It's easier and more economical than ever

Is Solar Power Right for Your Farm?

The owner of a farm that had recently installed a system told her local newspaper, "One of the interesting things about having solar power is you don't get an electric bill every month any more." She added, "It's really fun to see the meter go backward, instead of forward.”

Fitting your stable for solar power may seem hi-tech and expensive, but with improved technology and the increased costs of oil, solar energy is easier and more economical than ever to install and use, and can prove to be a positive choice for the environment, as well as a good investment. 
Solar power is generated by the absorption and conversion of sunlight to electricity, using photovoltaic (PV) cells, and can be used to power anything, from a single light bulb to an entire farm. It can be installed as an isolated system (“off the grid”) and stored to a battery, for a remote run-in shed or incorporated into the existing power supply (“a straight line tie”) and sold back to the power company the power company.
There are a variety of reasons to choose solar power. Most notably, as a renewable energy source, it is eco-friendly and ensures power for generations to come. 
Furthermore, as part of the government’s environmental protection programs, there are tax incentives available to those who employ clean energy. These vary by state, and can make a large difference in the final costs of installing solar energy. For example, recently in Connecticut, there was 100% tax exemption for the sale and use of all solar energy equipment, as well as the labor and services relating to its installation. 
For more information on federal, state, utility and local incentives and policies promoting solar power, visit the Database of State Incentives for Renewables and Efficiency at 
Solar tax credits began in 2005, and since then, solar power has grown very quickly. The amount of solar electric capacity installed has been doubling each year. In 2011, the new capacity exceeds a GigaWatt (1Billion watts), and as technology increases, many estimate that the price of solar energy will continue to drop. The price for high power band solar modules has dropped from around $27 per watt peak (Wp) in 1982 to around $4/Wp today. President of the Solar Energy Industries Association, Rhone Resch says that, "By 2016, we expect solar energy to be the least expensive source of electricity for consumers."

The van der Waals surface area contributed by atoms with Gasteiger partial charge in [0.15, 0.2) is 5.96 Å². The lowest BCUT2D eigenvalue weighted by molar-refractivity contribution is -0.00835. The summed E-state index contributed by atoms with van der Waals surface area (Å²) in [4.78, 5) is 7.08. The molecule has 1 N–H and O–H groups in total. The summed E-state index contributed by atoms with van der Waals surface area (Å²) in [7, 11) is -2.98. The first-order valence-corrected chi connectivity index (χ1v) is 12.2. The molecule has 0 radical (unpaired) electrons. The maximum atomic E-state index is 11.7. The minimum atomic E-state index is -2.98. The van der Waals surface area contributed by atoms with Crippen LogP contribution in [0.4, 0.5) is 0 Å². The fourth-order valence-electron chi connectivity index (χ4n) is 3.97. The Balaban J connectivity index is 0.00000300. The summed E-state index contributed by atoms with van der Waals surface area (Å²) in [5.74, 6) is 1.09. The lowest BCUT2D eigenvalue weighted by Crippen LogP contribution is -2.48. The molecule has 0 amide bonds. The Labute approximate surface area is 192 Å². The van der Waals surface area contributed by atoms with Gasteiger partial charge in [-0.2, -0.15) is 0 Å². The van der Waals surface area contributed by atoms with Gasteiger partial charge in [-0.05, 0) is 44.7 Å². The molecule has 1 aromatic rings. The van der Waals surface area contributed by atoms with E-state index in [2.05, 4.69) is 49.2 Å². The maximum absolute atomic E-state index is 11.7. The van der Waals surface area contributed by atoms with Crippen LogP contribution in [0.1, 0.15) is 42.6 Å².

In addition to the tax rebates available, there are some states that offer a solar leasing program that allows consumers to install solar panels and pay for them as they would their regular electric bill. Blogger Alexandra Marks explains that she expects to save a huge amount of money by leasing solar panels rather than buying them. The cash cost of her system was estimated at $46,000. The state rebate of $10,000 and the federal tax credit would have brought the upfront cost down to $26,000, but with the lease program, the upfront costs are zero. The federal and state incentives go to the leasing company, which essentially means that she is given a fixed rate loan for the remaining $26,000, for which she will pay about $100 a month for the next 15 years.
For many, the primary reason to choose solar power is to gain energy independence. With no electricity bill, or with reduced energy costs, it can mean a decreased dependence on global politics and market price of oil. It can also be a great solution for stables and barns that are very rural or isolated. 
If the building in question is in a remote location, it can be the most financially viable option to be powered “off-the-grid”. In some areas, there is only 50 feet before PV becomes more economical than installing a new transformer and electrical lines. In other areas, electricity is often interrupted, or the lines are knocked down. Independence from the electricity grid means that you can run the system so long as there has been sufficient sunlight to recharge the batteries.  
The benefit of tying the system into the power grid is that you do not need a battery, and instead you are credited for the energy you generate and sell it back to the power company. Not needing a battery bank can greatly simplify system complexity and reduce installation costs, but rules prevent the system from producing any power when the utility grid is down, which means a grid-tie solar system is not suitable for use as an emergency backup power system. It will, however, significantly reduce your monthly utility costs, and since there are no batteries to maintain and periodically replace, there is almost no maintenance involved with a grid-tie solar system.
The first thing that must be done when deciding what kind of system to install is to evaluate your electrical needs. List the various devices that will run on the system, and how often they will be used. It is often useful to look into energy efficient appliances, which can often cut electricity usage in half. It is also important to note that, based on location, some barns will be able to generate more or less energy because of factors like weather, sun direction, and latitude. Using this information, one can estimate the number of panels that will be needed, and the costs and challenges associated with the installation. Depending on the setup, there will be a variety of batteries, inverters, and additional parts to consider, as well.
Installing solar-electric power requires a large amount of research, as there are so many variables depending on the location, size, and requirements of the project. Its large upfront cost can turn many off, but it is generally a very sound investment, paying for itself in 10-30 years. Perhaps most importantly, it represents a responsible step toward a cleaner planet.   
To find experts in your area, visit the LuxeList of local resources. 


What's your pleasure...?: